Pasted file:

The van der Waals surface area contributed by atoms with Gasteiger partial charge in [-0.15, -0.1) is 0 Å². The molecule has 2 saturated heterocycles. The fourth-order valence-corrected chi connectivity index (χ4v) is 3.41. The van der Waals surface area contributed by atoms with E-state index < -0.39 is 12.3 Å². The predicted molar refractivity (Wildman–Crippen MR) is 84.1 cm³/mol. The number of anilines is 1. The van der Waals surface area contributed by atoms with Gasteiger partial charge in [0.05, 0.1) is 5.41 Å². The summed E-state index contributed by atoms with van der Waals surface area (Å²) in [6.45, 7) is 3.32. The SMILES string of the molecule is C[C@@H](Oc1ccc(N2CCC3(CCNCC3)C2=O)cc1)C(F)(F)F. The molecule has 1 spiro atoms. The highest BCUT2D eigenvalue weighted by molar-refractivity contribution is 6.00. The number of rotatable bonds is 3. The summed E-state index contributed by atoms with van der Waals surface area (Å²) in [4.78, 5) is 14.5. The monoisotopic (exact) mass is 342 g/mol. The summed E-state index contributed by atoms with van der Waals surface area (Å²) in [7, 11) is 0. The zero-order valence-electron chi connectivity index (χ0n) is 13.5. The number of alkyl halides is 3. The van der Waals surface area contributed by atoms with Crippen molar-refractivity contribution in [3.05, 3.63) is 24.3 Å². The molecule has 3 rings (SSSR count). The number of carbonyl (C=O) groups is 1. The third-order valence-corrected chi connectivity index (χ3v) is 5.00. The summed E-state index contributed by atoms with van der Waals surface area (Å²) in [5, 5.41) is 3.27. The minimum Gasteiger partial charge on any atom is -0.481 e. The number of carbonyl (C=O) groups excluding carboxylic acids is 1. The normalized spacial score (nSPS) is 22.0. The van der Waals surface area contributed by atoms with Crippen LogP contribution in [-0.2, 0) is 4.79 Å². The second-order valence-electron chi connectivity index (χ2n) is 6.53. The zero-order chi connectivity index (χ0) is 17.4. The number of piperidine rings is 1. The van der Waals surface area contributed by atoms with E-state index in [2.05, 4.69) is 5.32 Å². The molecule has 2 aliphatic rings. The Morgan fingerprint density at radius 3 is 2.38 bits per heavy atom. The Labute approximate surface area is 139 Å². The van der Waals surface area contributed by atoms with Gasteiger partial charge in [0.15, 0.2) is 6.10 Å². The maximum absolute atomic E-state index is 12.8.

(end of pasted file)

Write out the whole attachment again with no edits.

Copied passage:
The van der Waals surface area contributed by atoms with Gasteiger partial charge in [-0.15, -0.1) is 0 Å². The molecule has 2 saturated heterocycles. The fourth-order valence-corrected chi connectivity index (χ4v) is 3.41. The van der Waals surface area contributed by atoms with E-state index < -0.39 is 12.3 Å². The predicted molar refractivity (Wildman–Crippen MR) is 84.1 cm³/mol. The number of anilines is 1. The van der Waals surface area contributed by atoms with Gasteiger partial charge in [0.05, 0.1) is 5.41 Å². The summed E-state index contributed by atoms with van der Waals surface area (Å²) in [6.45, 7) is 3.32. The SMILES string of the molecule is C[C@@H](Oc1ccc(N2CCC3(CCNCC3)C2=O)cc1)C(F)(F)F. The molecule has 1 spiro atoms. The highest BCUT2D eigenvalue weighted by molar-refractivity contribution is 6.00. The number of rotatable bonds is 3. The summed E-state index contributed by atoms with van der Waals surface area (Å²) in [4.78, 5) is 14.5. The monoisotopic (exact) mass is 342 g/mol. The summed E-state index contributed by atoms with van der Waals surface area (Å²) in [7, 11) is 0. The zero-order valence-electron chi connectivity index (χ0n) is 13.5. The number of alkyl halides is 3. The van der Waals surface area contributed by atoms with Crippen molar-refractivity contribution in [3.05, 3.63) is 24.3 Å². The molecule has 3 rings (SSSR count). The number of carbonyl (C=O) groups is 1. The third-order valence-corrected chi connectivity index (χ3v) is 5.00. The summed E-state index contributed by atoms with van der Waals surface area (Å²) in [5, 5.41) is 3.27. The minimum Gasteiger partial charge on any atom is -0.481 e. The number of carbonyl (C=O) groups excluding carboxylic acids is 1. The normalized spacial score (nSPS) is 22.0. The van der Waals surface area contributed by atoms with Crippen LogP contribution in [-0.2, 0) is 4.79 Å². The second-order valence-electron chi connectivity index (χ2n) is 6.53. The zero-order chi connectivity index (χ0) is 17.4. The number of piperidine rings is 1. The van der Waals surface area contributed by atoms with E-state index in [2.05, 4.69) is 5.32 Å². The molecule has 2 aliphatic rings. The Morgan fingerprint density at radius 3 is 2.38 bits per heavy atom. The Labute approximate surface area is 139 Å². The van der Waals surface area contributed by atoms with Gasteiger partial charge in [0.15, 0.2) is 6.10 Å². The maximum absolute atomic E-state index is 12.8.